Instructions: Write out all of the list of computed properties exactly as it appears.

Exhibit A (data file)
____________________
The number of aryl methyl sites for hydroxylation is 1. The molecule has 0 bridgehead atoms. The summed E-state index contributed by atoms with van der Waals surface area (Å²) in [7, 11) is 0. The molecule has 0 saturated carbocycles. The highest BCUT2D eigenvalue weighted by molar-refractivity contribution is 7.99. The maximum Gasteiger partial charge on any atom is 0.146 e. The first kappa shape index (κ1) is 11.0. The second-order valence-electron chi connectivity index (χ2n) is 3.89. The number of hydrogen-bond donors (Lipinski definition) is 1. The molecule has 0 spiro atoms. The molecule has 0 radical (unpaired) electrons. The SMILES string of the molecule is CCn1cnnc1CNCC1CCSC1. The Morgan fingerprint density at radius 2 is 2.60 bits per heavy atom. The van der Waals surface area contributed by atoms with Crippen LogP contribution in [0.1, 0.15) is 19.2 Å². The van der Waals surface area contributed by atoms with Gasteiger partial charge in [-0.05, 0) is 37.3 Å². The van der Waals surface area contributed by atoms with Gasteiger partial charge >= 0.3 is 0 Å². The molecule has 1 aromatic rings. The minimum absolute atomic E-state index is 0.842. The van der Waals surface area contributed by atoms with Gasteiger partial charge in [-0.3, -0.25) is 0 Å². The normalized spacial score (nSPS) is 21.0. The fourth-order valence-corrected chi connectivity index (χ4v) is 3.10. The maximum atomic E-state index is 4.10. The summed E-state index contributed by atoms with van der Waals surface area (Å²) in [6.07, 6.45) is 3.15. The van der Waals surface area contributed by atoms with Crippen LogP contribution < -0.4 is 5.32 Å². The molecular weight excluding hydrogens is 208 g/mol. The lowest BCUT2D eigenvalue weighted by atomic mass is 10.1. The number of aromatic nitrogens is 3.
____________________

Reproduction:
The number of aryl methyl sites for hydroxylation is 1. The molecule has 0 bridgehead atoms. The summed E-state index contributed by atoms with van der Waals surface area (Å²) in [7, 11) is 0. The molecule has 0 saturated carbocycles. The highest BCUT2D eigenvalue weighted by molar-refractivity contribution is 7.99. The maximum Gasteiger partial charge on any atom is 0.146 e. The first kappa shape index (κ1) is 11.0. The second-order valence-electron chi connectivity index (χ2n) is 3.89. The number of hydrogen-bond donors (Lipinski definition) is 1. The molecule has 0 spiro atoms. The molecule has 0 radical (unpaired) electrons. The SMILES string of the molecule is CCn1cnnc1CNCC1CCSC1. The Morgan fingerprint density at radius 2 is 2.60 bits per heavy atom. The van der Waals surface area contributed by atoms with Crippen LogP contribution in [0.1, 0.15) is 19.2 Å². The van der Waals surface area contributed by atoms with Gasteiger partial charge in [-0.05, 0) is 37.3 Å². The van der Waals surface area contributed by atoms with Gasteiger partial charge >= 0.3 is 0 Å². The molecule has 1 aromatic rings. The minimum absolute atomic E-state index is 0.842. The van der Waals surface area contributed by atoms with Gasteiger partial charge in [-0.3, -0.25) is 0 Å². The normalized spacial score (nSPS) is 21.0. The fourth-order valence-corrected chi connectivity index (χ4v) is 3.10. The maximum atomic E-state index is 4.10. The summed E-state index contributed by atoms with van der Waals surface area (Å²) in [6.07, 6.45) is 3.15. The van der Waals surface area contributed by atoms with Crippen LogP contribution < -0.4 is 5.32 Å². The molecular weight excluding hydrogens is 208 g/mol. The lowest BCUT2D eigenvalue weighted by atomic mass is 10.1. The number of aromatic nitrogens is 3.